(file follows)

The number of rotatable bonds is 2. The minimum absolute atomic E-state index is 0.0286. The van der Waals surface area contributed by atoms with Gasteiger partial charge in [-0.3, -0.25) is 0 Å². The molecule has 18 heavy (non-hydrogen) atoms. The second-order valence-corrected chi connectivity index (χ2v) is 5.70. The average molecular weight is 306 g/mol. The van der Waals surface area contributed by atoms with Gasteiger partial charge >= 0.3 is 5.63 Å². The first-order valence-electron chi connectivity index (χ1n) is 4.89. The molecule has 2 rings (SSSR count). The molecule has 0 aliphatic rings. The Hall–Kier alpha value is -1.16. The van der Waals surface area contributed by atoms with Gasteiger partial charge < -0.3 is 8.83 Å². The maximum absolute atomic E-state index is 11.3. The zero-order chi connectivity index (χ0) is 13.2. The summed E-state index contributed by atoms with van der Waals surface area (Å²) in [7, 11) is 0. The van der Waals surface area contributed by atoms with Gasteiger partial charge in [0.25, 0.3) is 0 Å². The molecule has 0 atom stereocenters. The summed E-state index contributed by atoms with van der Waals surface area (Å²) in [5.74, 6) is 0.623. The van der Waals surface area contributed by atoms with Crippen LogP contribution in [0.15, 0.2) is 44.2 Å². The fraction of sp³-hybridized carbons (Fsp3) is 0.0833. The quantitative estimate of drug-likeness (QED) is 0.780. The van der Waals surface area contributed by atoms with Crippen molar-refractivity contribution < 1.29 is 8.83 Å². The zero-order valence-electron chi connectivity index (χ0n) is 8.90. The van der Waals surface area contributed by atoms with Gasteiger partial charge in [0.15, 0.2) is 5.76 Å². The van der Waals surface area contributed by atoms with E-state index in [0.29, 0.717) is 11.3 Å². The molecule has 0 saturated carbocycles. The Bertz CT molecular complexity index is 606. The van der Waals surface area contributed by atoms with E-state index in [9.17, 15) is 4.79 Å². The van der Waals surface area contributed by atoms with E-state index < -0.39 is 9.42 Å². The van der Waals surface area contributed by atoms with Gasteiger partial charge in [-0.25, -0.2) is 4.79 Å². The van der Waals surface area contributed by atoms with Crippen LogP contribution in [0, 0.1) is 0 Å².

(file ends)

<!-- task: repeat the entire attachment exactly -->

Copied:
The number of rotatable bonds is 2. The minimum absolute atomic E-state index is 0.0286. The van der Waals surface area contributed by atoms with Gasteiger partial charge in [-0.3, -0.25) is 0 Å². The molecule has 18 heavy (non-hydrogen) atoms. The second-order valence-corrected chi connectivity index (χ2v) is 5.70. The average molecular weight is 306 g/mol. The van der Waals surface area contributed by atoms with Gasteiger partial charge >= 0.3 is 5.63 Å². The first-order valence-electron chi connectivity index (χ1n) is 4.89. The molecule has 2 rings (SSSR count). The molecule has 0 aliphatic rings. The Hall–Kier alpha value is -1.16. The van der Waals surface area contributed by atoms with Gasteiger partial charge < -0.3 is 8.83 Å². The maximum absolute atomic E-state index is 11.3. The zero-order chi connectivity index (χ0) is 13.2. The summed E-state index contributed by atoms with van der Waals surface area (Å²) in [7, 11) is 0. The van der Waals surface area contributed by atoms with Gasteiger partial charge in [0.25, 0.3) is 0 Å². The molecule has 0 atom stereocenters. The summed E-state index contributed by atoms with van der Waals surface area (Å²) in [5.74, 6) is 0.623. The van der Waals surface area contributed by atoms with Crippen LogP contribution in [0.15, 0.2) is 44.2 Å². The fraction of sp³-hybridized carbons (Fsp3) is 0.0833. The quantitative estimate of drug-likeness (QED) is 0.780. The van der Waals surface area contributed by atoms with Crippen molar-refractivity contribution < 1.29 is 8.83 Å². The zero-order valence-electron chi connectivity index (χ0n) is 8.90. The van der Waals surface area contributed by atoms with Gasteiger partial charge in [0.15, 0.2) is 5.76 Å². The van der Waals surface area contributed by atoms with E-state index in [0.29, 0.717) is 11.3 Å². The molecule has 0 saturated carbocycles. The Bertz CT molecular complexity index is 606. The van der Waals surface area contributed by atoms with E-state index in [9.17, 15) is 4.79 Å². The van der Waals surface area contributed by atoms with E-state index < -0.39 is 9.42 Å². The van der Waals surface area contributed by atoms with Gasteiger partial charge in [-0.25, -0.2) is 4.79 Å². The van der Waals surface area contributed by atoms with Crippen LogP contribution in [0, 0.1) is 0 Å².